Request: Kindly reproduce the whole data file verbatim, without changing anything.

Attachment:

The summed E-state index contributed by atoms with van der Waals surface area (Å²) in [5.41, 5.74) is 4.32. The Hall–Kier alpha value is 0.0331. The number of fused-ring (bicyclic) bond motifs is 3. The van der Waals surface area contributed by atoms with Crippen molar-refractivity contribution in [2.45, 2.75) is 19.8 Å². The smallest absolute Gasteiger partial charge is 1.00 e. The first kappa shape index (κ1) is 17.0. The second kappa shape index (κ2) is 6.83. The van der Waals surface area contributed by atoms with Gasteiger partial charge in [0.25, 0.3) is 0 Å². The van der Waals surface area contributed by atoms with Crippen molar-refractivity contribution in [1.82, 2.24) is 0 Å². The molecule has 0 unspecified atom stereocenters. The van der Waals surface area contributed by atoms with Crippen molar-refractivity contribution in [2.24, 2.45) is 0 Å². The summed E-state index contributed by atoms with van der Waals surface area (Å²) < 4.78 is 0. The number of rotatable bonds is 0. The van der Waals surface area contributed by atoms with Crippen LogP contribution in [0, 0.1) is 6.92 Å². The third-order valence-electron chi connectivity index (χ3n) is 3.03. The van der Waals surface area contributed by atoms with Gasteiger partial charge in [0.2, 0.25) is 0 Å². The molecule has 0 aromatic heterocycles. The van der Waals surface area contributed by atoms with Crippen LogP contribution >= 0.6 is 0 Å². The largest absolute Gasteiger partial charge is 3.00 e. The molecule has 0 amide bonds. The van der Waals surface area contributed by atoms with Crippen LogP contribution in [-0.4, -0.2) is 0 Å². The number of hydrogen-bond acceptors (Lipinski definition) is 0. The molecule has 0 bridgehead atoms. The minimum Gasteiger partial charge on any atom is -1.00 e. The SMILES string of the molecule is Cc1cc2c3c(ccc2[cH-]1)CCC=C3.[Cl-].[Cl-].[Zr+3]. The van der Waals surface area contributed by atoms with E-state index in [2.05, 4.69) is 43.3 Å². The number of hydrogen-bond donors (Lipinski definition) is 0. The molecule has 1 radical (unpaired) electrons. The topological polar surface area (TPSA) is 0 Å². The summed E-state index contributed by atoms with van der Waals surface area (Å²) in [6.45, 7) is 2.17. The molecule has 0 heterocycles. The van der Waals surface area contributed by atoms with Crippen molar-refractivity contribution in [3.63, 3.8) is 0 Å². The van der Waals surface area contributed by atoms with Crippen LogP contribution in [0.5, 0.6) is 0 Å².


The summed E-state index contributed by atoms with van der Waals surface area (Å²) in [5.41, 5.74) is 4.32. The Hall–Kier alpha value is 0.0331. The number of fused-ring (bicyclic) bond motifs is 3. The van der Waals surface area contributed by atoms with Crippen molar-refractivity contribution in [2.45, 2.75) is 19.8 Å². The smallest absolute Gasteiger partial charge is 1.00 e. The first kappa shape index (κ1) is 17.0. The second kappa shape index (κ2) is 6.83. The van der Waals surface area contributed by atoms with Gasteiger partial charge in [0.25, 0.3) is 0 Å². The van der Waals surface area contributed by atoms with Crippen molar-refractivity contribution in [1.82, 2.24) is 0 Å². The molecule has 0 unspecified atom stereocenters. The van der Waals surface area contributed by atoms with Crippen molar-refractivity contribution in [2.24, 2.45) is 0 Å². The summed E-state index contributed by atoms with van der Waals surface area (Å²) < 4.78 is 0. The number of rotatable bonds is 0. The van der Waals surface area contributed by atoms with Crippen LogP contribution in [0, 0.1) is 6.92 Å². The third-order valence-electron chi connectivity index (χ3n) is 3.03. The van der Waals surface area contributed by atoms with Gasteiger partial charge in [0.2, 0.25) is 0 Å². The molecule has 0 aromatic heterocycles. The van der Waals surface area contributed by atoms with Crippen LogP contribution >= 0.6 is 0 Å². The largest absolute Gasteiger partial charge is 3.00 e. The molecule has 0 amide bonds. The van der Waals surface area contributed by atoms with Crippen LogP contribution in [-0.4, -0.2) is 0 Å². The number of hydrogen-bond acceptors (Lipinski definition) is 0. The molecule has 0 bridgehead atoms. The minimum Gasteiger partial charge on any atom is -1.00 e. The SMILES string of the molecule is Cc1cc2c3c(ccc2[cH-]1)CCC=C3.[Cl-].[Cl-].[Zr+3]. The van der Waals surface area contributed by atoms with E-state index in [2.05, 4.69) is 43.3 Å². The number of hydrogen-bond donors (Lipinski definition) is 0. The molecule has 1 radical (unpaired) electrons. The topological polar surface area (TPSA) is 0 Å². The summed E-state index contributed by atoms with van der Waals surface area (Å²) in [6.45, 7) is 2.17. The molecule has 0 heterocycles. The van der Waals surface area contributed by atoms with Crippen molar-refractivity contribution in [3.63, 3.8) is 0 Å². The van der Waals surface area contributed by atoms with Crippen LogP contribution in [0.5, 0.6) is 0 Å².